Businesses often deal in large sums of money, valuable real estate and other significant assets. The larger the firms, the higher the price tags and the greater the risk if anything goes wrong. The Uniform Commercial Code is in place to aid and protect businesses during these transactions. Business owners in New Jersey and New York should be aware of this whenever they engage in a commercial transaction.
When engaging in business transactions, you tend to expect the people you are dealing with to honor their side of the agreement. When parties involved in such transactions behave dishonestly, it can be highly detrimental to the business deal and to the companies involved. The Uniform Commercial Code is in place to provide standards for business transactions by which all companies must abide. The UCC is in effect in almost every state, including New Jersey and New York.
With the exception of one state, all states in the country follow the Uniform Commercial Code or UCC, including New Jersey. According to USLegal, the UCC governs buying and selling of goods and services across the state lines, hence making it easier to manage interstate sales and transactions. Complying with the UCC or any set of regulations may not always be easy, considering that it covers a wide variety of topics in business and commercial transactions. Even huge multinational companies are subject to lawsuits for violating the code.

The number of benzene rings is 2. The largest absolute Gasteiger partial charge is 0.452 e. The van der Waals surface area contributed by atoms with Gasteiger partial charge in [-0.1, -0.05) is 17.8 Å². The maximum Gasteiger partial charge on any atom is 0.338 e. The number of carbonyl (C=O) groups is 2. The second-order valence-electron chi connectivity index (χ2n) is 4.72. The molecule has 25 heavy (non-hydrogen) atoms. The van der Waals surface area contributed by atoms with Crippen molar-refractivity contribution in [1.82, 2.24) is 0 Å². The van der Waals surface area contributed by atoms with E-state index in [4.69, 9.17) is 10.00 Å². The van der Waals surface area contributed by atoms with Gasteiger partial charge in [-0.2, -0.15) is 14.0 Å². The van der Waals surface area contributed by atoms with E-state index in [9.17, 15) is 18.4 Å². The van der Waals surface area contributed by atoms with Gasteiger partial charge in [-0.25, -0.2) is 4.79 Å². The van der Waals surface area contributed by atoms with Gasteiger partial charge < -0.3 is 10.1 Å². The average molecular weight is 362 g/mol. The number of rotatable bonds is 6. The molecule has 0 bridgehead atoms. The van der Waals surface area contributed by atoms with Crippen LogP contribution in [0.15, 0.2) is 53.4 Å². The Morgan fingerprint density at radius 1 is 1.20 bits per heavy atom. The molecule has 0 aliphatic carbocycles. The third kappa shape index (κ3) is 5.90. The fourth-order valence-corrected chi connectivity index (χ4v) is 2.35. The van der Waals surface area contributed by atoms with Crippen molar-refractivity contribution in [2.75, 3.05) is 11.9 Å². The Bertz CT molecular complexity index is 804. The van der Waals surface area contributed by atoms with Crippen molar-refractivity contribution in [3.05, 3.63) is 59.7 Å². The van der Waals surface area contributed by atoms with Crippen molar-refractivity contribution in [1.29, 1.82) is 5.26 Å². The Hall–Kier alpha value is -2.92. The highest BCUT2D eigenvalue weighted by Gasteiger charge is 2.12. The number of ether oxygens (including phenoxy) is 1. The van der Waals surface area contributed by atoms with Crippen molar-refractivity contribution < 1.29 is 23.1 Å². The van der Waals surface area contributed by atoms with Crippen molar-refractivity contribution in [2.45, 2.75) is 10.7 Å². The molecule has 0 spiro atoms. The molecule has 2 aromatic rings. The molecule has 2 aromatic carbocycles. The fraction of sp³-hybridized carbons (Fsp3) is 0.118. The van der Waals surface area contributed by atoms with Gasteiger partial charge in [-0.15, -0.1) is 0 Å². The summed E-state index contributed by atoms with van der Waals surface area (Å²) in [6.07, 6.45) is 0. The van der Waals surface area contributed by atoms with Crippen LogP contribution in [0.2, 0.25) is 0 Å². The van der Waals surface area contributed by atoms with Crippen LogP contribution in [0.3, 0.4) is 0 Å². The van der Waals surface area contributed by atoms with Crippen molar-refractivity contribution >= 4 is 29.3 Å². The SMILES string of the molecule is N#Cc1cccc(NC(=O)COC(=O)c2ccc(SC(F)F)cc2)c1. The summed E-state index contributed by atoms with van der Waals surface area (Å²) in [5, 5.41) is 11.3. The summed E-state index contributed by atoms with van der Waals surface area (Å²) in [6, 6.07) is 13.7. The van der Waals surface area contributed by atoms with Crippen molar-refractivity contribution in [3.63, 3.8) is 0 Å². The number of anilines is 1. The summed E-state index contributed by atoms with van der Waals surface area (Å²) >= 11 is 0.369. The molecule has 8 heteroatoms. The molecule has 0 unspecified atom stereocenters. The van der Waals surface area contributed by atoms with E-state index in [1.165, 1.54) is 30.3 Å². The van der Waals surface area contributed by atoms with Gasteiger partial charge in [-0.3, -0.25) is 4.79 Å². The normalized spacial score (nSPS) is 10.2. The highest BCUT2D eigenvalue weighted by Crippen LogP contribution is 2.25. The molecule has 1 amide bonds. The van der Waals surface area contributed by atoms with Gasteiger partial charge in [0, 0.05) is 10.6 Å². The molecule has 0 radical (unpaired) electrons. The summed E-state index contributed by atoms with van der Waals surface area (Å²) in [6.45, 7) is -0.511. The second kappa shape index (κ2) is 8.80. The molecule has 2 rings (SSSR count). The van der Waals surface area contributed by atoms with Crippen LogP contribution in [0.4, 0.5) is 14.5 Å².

Miramax LLC is currently involved in a law suit against New Line Cinema Corporation and Warner Brothers Entertainment Inc. over Peter Jackson’s newest foray into Tolkien’s Middle-earth. Miramax initially acquired the film rights to Tolkien’s work back in the ’90s. They relinquished the rights to New Line Cinema through a signed agreement. Miramax is claiming that they were owed royalties on the subsequent Hobbit movies based on the agreement signed back in 1998.
Imagine walking outside of your home in New Jersey and realizing that your vehicle was missing. You panic and think that it may have been stolen by a thief. But another option exists that probably seems less likely. Your car could have been repossessed by the bank if you missed a few payments on your vehicle loan.